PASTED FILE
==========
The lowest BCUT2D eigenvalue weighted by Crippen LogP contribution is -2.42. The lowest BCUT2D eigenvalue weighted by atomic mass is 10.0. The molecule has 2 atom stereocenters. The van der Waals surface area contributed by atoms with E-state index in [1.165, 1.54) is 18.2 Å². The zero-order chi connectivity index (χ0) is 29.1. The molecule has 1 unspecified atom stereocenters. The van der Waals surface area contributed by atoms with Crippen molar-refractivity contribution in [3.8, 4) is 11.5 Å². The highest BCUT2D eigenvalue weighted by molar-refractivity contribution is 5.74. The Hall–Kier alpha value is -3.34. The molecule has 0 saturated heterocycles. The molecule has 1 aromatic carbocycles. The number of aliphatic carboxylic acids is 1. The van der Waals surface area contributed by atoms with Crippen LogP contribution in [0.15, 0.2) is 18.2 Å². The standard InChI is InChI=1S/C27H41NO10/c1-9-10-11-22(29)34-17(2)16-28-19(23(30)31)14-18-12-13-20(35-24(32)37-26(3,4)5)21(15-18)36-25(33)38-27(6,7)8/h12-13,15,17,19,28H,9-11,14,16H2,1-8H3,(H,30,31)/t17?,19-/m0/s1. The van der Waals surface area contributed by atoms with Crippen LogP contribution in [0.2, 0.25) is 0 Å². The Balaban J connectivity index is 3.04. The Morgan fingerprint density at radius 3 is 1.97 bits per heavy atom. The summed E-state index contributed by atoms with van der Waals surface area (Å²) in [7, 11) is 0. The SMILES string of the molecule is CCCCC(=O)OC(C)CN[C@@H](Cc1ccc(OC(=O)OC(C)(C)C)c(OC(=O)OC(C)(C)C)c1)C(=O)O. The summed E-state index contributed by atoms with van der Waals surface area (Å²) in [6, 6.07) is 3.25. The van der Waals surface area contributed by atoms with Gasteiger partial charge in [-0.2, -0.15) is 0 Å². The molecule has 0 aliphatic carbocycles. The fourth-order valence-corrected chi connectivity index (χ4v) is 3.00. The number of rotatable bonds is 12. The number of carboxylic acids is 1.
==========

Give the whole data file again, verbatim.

The lowest BCUT2D eigenvalue weighted by Crippen LogP contribution is -2.42. The lowest BCUT2D eigenvalue weighted by atomic mass is 10.0. The molecule has 2 atom stereocenters. The van der Waals surface area contributed by atoms with E-state index in [1.165, 1.54) is 18.2 Å². The zero-order chi connectivity index (χ0) is 29.1. The molecule has 1 unspecified atom stereocenters. The van der Waals surface area contributed by atoms with Crippen molar-refractivity contribution in [3.8, 4) is 11.5 Å². The highest BCUT2D eigenvalue weighted by molar-refractivity contribution is 5.74. The Hall–Kier alpha value is -3.34. The molecule has 0 saturated heterocycles. The molecule has 1 aromatic carbocycles. The number of aliphatic carboxylic acids is 1. The van der Waals surface area contributed by atoms with Crippen LogP contribution in [0.15, 0.2) is 18.2 Å². The standard InChI is InChI=1S/C27H41NO10/c1-9-10-11-22(29)34-17(2)16-28-19(23(30)31)14-18-12-13-20(35-24(32)37-26(3,4)5)21(15-18)36-25(33)38-27(6,7)8/h12-13,15,17,19,28H,9-11,14,16H2,1-8H3,(H,30,31)/t17?,19-/m0/s1. The van der Waals surface area contributed by atoms with Crippen LogP contribution in [0.2, 0.25) is 0 Å². The Balaban J connectivity index is 3.04. The Morgan fingerprint density at radius 3 is 1.97 bits per heavy atom. The summed E-state index contributed by atoms with van der Waals surface area (Å²) in [7, 11) is 0. The SMILES string of the molecule is CCCCC(=O)OC(C)CN[C@@H](Cc1ccc(OC(=O)OC(C)(C)C)c(OC(=O)OC(C)(C)C)c1)C(=O)O. The summed E-state index contributed by atoms with van der Waals surface area (Å²) in [6, 6.07) is 3.25. The van der Waals surface area contributed by atoms with Gasteiger partial charge in [-0.2, -0.15) is 0 Å². The molecule has 0 aliphatic carbocycles. The fourth-order valence-corrected chi connectivity index (χ4v) is 3.00. The number of rotatable bonds is 12. The number of carboxylic acids is 1.